Blake J. Jorgensen

Fundamentally, you should be able to see lower marketing and sales expenses over time as we have direct connectivity to our core gamers. So in FIFA, for example, we can help people move from just being a FIFA player on the core console game into a FIFA Ultimate Team player. We can help them understand the benefits of that without having to put a TV commercial up or a magazine ad in place or even through search marketing. We can have that one-on-one direct conversation with them. And the customers, they want that and they are excited by it when we engage with them that way.

John Egbert - Morgan Stanley, Research Division

Okay, great. So shifting gears a little bit towards financials. Blake, during your last earnings call, we noted that you came short a little on revenue guidance, but were able to hit the top end of your EPS guidance, which seemed like it was partially due to higher gross margins, but also significant expense control. Can investors expect to see further operating margin improvements, especially while you're undergoing this console transition?

Blake J. Jorgensen

Yes, I think, as Rajat just said, we're dramatically changing how we thought historically about how we operate the business. There's no secret that our operating margins have been below Activision, our core competitor, for many years. Part of that's been driven by the fact that we had too many titles and too much complexity, and we didn't have a unified back-end of the business and part of it's been we've been more focused on promoting and growing many titles versus a few really big titles. FIFA is now a $1 billion-plus business. Battlefield's similar. It allows us some latitude that we may not have had in the past. We're working very hard, as Rajat said, on gross margin. Our gross margin has gone from 55% in our fiscal 2010 to this year we'll finish in the 65% to 66% range. Rajat and I believe we still got another 3 or 4 points to go on that to really drive the business. And some of that's just through the natural transition into more of a digital world as we move from shipping physical disks. Beyond gross margin, there's a firm belief that we can build more leverage into our R&D line by continuing to consolidate the number of properties we're building and to build those properties off of consistent platforms. And then the marketing and sales consolidation, we've traditionally been a studio-based organization, which is essentially a bunch of silos. We're trying to break some of those silos down and integrate more of those operations. For example, just today, we're in the process of starting to move the electronic -- the digital marketing component into our global sales organization and marketing organization. So we'll have one marketing team, not multiple marketing teams. There's more of that to come and we believe all of that will give us a lot of operating margin expansion that we haven't seen historically.

John Egbert - Morgan Stanley, Research Division

Okay. Can we talk a little bit about your capital allocation strategy? You've done a number of big M&A deals in the past. Do you think that EA will continue to evaluate large M&A deals going forward, especially in the digital space?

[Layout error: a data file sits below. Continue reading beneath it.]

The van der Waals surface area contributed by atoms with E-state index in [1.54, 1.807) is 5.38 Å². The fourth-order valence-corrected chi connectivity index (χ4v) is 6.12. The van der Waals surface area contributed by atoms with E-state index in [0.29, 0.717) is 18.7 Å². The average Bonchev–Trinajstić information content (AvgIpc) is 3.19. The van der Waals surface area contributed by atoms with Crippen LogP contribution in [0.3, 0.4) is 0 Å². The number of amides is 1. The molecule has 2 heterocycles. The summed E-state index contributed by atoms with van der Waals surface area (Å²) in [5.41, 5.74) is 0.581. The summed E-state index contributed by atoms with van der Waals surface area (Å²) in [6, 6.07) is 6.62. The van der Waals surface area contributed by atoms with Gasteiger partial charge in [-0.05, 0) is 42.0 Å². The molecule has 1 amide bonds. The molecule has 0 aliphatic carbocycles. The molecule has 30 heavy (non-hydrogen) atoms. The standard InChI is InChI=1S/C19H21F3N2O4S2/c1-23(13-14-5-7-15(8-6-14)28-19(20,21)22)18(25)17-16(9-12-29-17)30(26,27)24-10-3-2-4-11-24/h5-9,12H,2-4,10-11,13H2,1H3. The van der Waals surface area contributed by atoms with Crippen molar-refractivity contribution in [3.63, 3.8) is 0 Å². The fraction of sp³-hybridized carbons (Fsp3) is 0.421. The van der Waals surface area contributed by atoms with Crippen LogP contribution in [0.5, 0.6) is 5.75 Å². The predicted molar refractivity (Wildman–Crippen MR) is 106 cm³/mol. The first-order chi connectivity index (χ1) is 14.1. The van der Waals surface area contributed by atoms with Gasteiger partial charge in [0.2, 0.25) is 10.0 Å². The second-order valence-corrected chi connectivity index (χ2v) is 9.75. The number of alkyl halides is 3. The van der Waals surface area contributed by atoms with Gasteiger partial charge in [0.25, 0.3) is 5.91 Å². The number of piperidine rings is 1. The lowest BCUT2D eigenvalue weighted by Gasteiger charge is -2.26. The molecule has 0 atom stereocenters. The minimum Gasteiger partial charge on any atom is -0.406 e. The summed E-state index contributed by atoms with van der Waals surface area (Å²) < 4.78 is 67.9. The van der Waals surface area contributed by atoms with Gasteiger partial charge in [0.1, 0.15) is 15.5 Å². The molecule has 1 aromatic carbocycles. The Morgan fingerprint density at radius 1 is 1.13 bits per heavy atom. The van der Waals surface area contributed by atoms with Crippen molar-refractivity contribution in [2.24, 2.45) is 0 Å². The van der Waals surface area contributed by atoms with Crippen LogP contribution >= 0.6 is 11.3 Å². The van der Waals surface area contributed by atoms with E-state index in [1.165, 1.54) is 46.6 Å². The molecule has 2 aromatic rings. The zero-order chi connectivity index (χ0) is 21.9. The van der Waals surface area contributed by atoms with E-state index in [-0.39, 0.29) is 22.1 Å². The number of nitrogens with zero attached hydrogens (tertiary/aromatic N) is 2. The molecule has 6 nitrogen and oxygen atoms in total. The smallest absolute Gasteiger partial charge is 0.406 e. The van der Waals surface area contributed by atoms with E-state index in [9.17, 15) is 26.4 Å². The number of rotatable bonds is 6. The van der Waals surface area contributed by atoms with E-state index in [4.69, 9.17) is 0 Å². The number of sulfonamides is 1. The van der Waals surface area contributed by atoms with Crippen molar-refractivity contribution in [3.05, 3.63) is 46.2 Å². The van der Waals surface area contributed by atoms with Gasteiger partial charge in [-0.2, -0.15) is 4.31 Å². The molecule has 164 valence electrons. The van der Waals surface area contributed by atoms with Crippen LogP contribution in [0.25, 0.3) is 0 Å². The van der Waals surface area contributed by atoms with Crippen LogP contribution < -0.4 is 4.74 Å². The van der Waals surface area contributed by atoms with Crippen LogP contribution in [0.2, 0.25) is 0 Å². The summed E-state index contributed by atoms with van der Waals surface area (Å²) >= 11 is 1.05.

Blake J. Jorgensen

Call me a traditionalist, but I'm kind of a cash flow guy. I'd like to see more cash flow. I think many people in this room probably would like to see more cash flow. Part of operating the company for more cash flow means being just ruthless on all the acquisitions. Now, I'm sure a lot of people were arguing a few years ago that we were behind in social and we chased a few social acquisitions and those will pan out fine for us. I don't think they might be as big a hits as we were all hoping for, but they're not going to be disastrous. PopCap, for example, got some really great IP in the form of Plants vs. Zombies and Bejeweled, and we'll leverage that across all the different platforms that we have. But I think we want to be very focused on building the business that we have today. We've seen what we can create out of something like a Battlefield or a FIFA, and we think there's a lot more opportunity to go on that. I'm also a big believer that you want to return cash to shareholders, and I think the management team is -- and the Board understands that as well and wants to do that through share repurchases and other fashions over time and we want to make sure that we're staying very focused on it.

John Egbert - Morgan Stanley, Research Division

Okay. So in the digital space, what are some of the key challenges that you guys face in progressing more towards digital? And also, is there a chance in the near future we could go completely digital and what are the hurdles to that?

Rajat Taneja

So we think of digital in 2 ways. I think you're alluding to the digital distribution of the game itself. And certainly, there are those consumers who prefer to go to a store and buy the box physically and have the experience of browsing and seeing what the store offers. But there are those who would prefer to get the software more digitally. And in the past, some of the challenges were around the size of the download and the gating factors of bandwidth and connectivity and just the sheer amount of time it would take to do that. We're already seeing with the PlayStation 4 announcement the back-end processing capabilities that will make that a little bit easier to happen while you're playing other games. So certainly, that will add to those consumers who'd prefer to receive their bips digitally. But the other way to think about digital is the gameplay itself. Once you get the bips, what do you do with it. As I mentioned earlier, on a typical month last year, we ran in the neighborhood of 2.5 billion game sessions a month. So most of the gameplay has become digital, connected. You're playing with somebody else, you're playing with friends or you're playing with a community. You're taking part in challenges. You are having cross-device experiences. You're finishing a game, for example, in the console and continuing pieces of a game on the phone or on your PC. So we are seeing a lot more of an opportunity in the connected always-on gaming, which is, in fact, the essence of digital as you look forward, where social and core gaming comes together.